Posts Tagged ‘1950s’

Coupeville High School, old-school style.

We’re on a treasure hunt.

The mission: to find the oldest living Coupeville High School grad.

It was an idea raised by a Wolf alumni of more-recent note, David Ford, and it’s an interesting question.

After putting the query out on Facebook, some of the names which were raised included:

*Gladys Snyder, 90 (Class of 1947)

*Mike Sullivan, 89 on April 8

*Marilyn (Libbey) Bailey, 88(?)

*Gloria Nelson, 88 (Possibly the last living person born at Fort Casey?)

*Don Allen, 87(?)

*Al Sherman, 86

*Dorothy Keefe, 85

*Buzz Stoddard, 83

So, is it Snyder or are we missing someone?

And, even if they’re not the absolute oldest, any other CHS grads in their 80’s or 90’s who should be noted?

Comment on this story or email me at davidsvien@hotmail.com if you have the answer.

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   Mike Criscuola poured in 979 points on the hardwood between 1956-1960, fifth most in school history. (Jack Sell photo)

The past has many tales to tell.

There are many reasons to push for record boards for every sport at Coupeville High School, and remembering and honoring those who have come before us is a primary one.

By digging into the past and putting in hours buried in newspaper archives, the back room of school libraries and the occasional attic or basement, we can, and will, better preserve our town’s sports legacy.

My current project, trying to sift through 100 years of CHS boys basketball and 44 years of Wolf girls hoops, with that history largely scattered to the wind in a billion little pieces, has been equal parts frustrating and enlightening.

Barring the sudden creation of a time machine, reality is this — we can’t put together a complete, 100% accurate history of our town’s high school basketball teams.

It’s just not possible. Too many records have been lost, or never kept in the first place.

But balancing out that doom and gloom is that it is possible to unearth a lot that was once thought lost. To swing the spotlight back to those who should have been remembered earlier.

One such person is Mike Criscuola, or, as I have taken to calling him in recent days, The Lost Legend of the ’50s.

As I pull together a pretty-close-to-comprehensive list of the top 10 scorers in CHS hoops history, many of the names are ones I expected to find.

Jeff Stone, Randy Keefe, Brad Sherman.

Before checking a single old stat sheet, newspaper story or yearbook, I would have put money on that trio, so, finding they sit #1, #3 and #8 all-time, respectively, is hardly a surprise.

But Criscuola was not a name I had heard before, and, without this latest round of research, he would have been lost in the annuals of time to me.

Which would have been a shame, since he scored the fifth-most points of any Wolf boys basketball player.

He was a man among boys, literally towering over most of his teammates, from the moment he made his varsity high school basketball debut in 1955-1956 … as an eighth grader.

Criscuola only appeared in four varsity games that year, missing his lone free throw attempt and failing to score.

But, from that moment on, he would be a fixture for the Wolves, one of the most consistent players ever to pull on the jersey.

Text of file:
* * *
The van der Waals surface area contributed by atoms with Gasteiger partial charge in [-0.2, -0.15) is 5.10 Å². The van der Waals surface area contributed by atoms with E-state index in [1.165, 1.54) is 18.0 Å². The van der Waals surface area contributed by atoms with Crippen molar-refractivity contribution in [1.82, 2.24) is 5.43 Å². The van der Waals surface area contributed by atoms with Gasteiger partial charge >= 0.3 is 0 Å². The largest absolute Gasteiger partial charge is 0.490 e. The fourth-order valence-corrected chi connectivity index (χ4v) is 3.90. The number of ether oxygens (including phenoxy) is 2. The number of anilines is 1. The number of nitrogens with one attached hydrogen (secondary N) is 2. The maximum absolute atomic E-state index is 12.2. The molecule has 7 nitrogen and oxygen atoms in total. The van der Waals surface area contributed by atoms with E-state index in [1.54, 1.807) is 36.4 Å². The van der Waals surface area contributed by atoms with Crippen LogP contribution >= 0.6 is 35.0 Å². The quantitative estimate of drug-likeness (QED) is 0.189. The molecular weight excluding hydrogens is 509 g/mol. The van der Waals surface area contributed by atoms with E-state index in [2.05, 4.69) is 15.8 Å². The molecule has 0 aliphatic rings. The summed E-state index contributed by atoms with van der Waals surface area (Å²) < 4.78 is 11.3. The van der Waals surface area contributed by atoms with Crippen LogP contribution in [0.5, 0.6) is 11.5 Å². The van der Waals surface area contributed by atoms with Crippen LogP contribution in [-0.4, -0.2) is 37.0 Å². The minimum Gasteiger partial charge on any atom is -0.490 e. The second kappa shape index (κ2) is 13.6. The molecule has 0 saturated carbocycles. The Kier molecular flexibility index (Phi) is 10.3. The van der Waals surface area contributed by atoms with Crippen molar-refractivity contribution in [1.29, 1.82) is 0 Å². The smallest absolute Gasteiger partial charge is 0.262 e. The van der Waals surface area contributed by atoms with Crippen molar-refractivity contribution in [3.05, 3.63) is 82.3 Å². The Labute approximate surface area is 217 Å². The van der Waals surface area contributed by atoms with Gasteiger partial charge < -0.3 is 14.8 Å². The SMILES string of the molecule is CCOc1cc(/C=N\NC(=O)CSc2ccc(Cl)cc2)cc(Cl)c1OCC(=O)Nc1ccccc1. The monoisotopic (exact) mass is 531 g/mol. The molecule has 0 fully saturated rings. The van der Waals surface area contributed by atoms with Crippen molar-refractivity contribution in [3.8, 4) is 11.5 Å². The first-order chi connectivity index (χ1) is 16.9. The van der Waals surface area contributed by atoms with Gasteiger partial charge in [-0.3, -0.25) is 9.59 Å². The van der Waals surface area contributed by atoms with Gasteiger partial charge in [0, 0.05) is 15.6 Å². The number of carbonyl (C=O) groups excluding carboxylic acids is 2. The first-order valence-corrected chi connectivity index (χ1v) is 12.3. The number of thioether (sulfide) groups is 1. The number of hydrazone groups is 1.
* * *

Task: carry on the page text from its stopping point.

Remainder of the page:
Standing 6-foot-2 and weighing in at around 220 during his playing days, Criscuola knocked down 115 points as a freshman (fifth-best on the team) and 253 (third-best) as a sophomore.

His final two years, ’58-’59 and ’59-’60, he led the Wolves in scoring, going off for 306 and 305 points, respectively, to bring his high school career total to 979 points.

During his junior season, Criscuola led Coupeville to within a whisker of one of the great postseason upsets of all time.

La Conner and Darrington were overwhelming favorites at districts, and the first page of the tourney program devoted 80% of its space to listing their strengths.

Coupeville got a lonely paragraph at the end, a brief mention of “Strong Mike” and had, in the opinion of the writer, “faint hopes.”


The Wolves savaged Sultan 42-25, drilled Darrington (and its 6-foot-7 center, Randy Phillips) 47-36, then lost a donnybrook with La Conner in the title game, falling 62-55 as the Braves earned a trip to state.

It would be 11 years more before Stone and the ’69-’70 Wolves became the first Whidbey Island hoops team to win a district title, but a statement had been made in ’59 by “Strong Mike.”

Criscuola was (I believe) the school’s career scoring leader at his graduation, and held that mark for a decade, until Stone topped him right before graduating in ’70.

Even now, 57 years after his last game as a Wolf, with the addition of the three-point shot and a much-quicker, offensive-orientated game, Criscuola’s output stands tall.

Stone (1137), Mike Bagby (1104), Keefe (1088) and Jeff Rhubottom (1012) are the only CHS players to have surpassed him in almost six decades of play.

Somewhere down the road, hopefully soon, when CHS raises a basketball record board, Criscuola’s name will be back in the spotlight.

Until then, we’d like to take a moment today to welcome “Strong Mike” into the Coupeville Sports Hall o’ Fame.

After this, his name will live up at the top of the blog, under the Legends tab, forever a vital part of our town’s sports history.

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